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Singh recounted the ordeal in harrowing detail: "Her head was completely shaved. They assaulted her with rubber pipes and sticks, and tore her clothes apart. Minor boys from that family with their private parts open, forced themselves into her mouth, while the women of the family tried to pry her mouth open. Subsequently, she was gangraped. They literally wanted to kill her. Unsatisfied with what they did, they smeared her face with black ink, hung a garland of shoes around her neck, and then paraded her on the streets of Kasturba Nagar in Delhi. 

The savagery of this crime doesn’t end here. Initially, the police were barred by the assailants from rescuing the woman. As she was paraded through the streets, not a single person stepped forward to assist her. And today, as she battles for justice in court, she continues to endure intimidation and threats not just from the perpetrators but also from their kin and legal representatives. What is nauseating is that these acts of aggression occur within the court premises. If a woman, particularly one who has survived such a gruesome act of violence, is not safe within the halls of justice, what hope is there for her safety on public streets?

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A month later, in September last year, I instructed my team to reconnect with the lawyer and attempt to arrange an interview with the survivor for a follow-up story. The survivor’s narration of events left us speechless: "When I was standing in front of my house, a group of men (20 to 30 of them) surrounded me. They began assaulting me, shaving my head then and there. They kicked and punched me, dragged me to an auto, and took me to a room in Kasturba Nagar in Delhi. There, they gangraped me and paraded me through the streets. Afterward, they brought me back to the very same room, where I was again subjected to gangrape and assault. This cycle of being paraded on the streets happened three to four times." 

The survivor was merely 20 years old at the time of the incident. Already married and a mother to a young child, and pregnant again, when we met her, she was actively frequenting the courts in pursuit of justice for the crime that tore apart her life. She shared with us that the perpetrators exhibited no fear of legal repercussions. When the police attempted to rescue her, they boldly declared to the police they would not permit her to be taken away, threatening instead to kill her. Before this dreadful event, the survivor had alerted the police about the ongoing threats she faced. Had there been prompt action in response to her warnings, perhaps this heinous crime could have been averted.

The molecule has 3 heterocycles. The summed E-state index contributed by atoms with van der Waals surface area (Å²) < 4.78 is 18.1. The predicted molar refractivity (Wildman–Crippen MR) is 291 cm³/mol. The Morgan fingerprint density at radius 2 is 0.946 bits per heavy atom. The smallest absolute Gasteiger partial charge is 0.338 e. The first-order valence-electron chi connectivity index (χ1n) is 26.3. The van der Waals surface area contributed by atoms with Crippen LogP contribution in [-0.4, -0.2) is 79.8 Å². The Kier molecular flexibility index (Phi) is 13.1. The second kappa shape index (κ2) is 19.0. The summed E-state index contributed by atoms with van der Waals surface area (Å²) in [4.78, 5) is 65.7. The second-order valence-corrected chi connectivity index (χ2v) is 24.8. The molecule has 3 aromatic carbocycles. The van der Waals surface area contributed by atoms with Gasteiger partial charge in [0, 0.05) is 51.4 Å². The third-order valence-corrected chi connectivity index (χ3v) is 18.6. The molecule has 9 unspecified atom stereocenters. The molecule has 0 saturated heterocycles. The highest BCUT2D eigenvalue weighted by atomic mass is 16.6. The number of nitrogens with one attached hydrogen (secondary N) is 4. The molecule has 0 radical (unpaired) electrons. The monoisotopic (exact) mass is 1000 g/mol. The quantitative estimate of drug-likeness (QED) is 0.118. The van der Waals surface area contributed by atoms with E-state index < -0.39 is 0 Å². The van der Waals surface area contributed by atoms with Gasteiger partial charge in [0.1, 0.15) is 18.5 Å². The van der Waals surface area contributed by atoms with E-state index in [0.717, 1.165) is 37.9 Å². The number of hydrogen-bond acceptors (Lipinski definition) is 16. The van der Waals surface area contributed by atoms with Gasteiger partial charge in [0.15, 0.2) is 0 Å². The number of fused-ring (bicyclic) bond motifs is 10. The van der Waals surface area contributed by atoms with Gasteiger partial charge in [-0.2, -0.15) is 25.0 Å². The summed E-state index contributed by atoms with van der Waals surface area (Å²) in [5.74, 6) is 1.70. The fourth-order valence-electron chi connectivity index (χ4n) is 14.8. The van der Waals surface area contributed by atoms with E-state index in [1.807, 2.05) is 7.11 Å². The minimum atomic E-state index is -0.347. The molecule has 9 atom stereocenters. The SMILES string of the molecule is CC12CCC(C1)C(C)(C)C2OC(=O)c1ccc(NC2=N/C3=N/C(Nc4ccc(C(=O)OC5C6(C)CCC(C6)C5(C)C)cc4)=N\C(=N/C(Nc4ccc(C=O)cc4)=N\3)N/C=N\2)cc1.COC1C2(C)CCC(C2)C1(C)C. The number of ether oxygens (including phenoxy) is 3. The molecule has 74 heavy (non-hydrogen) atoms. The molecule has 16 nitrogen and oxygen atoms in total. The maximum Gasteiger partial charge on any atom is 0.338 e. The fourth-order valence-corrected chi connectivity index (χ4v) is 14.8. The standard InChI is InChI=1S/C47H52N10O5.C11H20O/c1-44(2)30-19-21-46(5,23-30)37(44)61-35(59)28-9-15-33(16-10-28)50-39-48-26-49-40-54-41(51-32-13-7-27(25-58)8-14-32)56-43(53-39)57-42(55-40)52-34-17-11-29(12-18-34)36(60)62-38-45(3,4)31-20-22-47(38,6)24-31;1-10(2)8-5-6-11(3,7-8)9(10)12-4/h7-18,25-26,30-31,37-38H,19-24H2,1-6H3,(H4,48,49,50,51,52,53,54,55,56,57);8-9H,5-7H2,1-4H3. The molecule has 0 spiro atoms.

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Two years on, the case drags on, with justice for the victim still out of reach. The question is: when will the wheels of justice begin to turn for this survivor? And when they do, will they move swiftly? Even if the perpetrators are eventually held to account, what about the police department's failure to act on the survivor's initial complaints? Will there be repercussions for their inaction? And what of the bystanders who video recorded the woman's humiliation yet did nothing to stop the crime—will they ever face consequences for their silent complicity?

This incident stands as one of the most egregious acts of violence against women since the Nirbhaya case that shook India in 2012—a case so central that it led to significant legal reforms for harsher penalties against sexual offences. I still recall being one of the very few journalists standing outside a hospital in Singapore where Nirbhaya was struggling for life. While there were huge protests back in India, I remember reporting and announcing the death of Nirbhaya in a live report for a TV channel outside the Mount Elizabeth Hospital in Singapore. 

The stark difference between these two cases is that while Nirbhaya succumbed to her injuries, the survivor of the January 26 incident is alive, waging an unyielding battle for justice—a battle that seems to have faded from public consciousness. There are no candlelight vigils for her, not even embers of empathy. Must we only recognise and speak out for victims of sexual violence posthumously? Can we not amplify their voices while they are among us, struggling for justice in a system seemingly designed to silence them?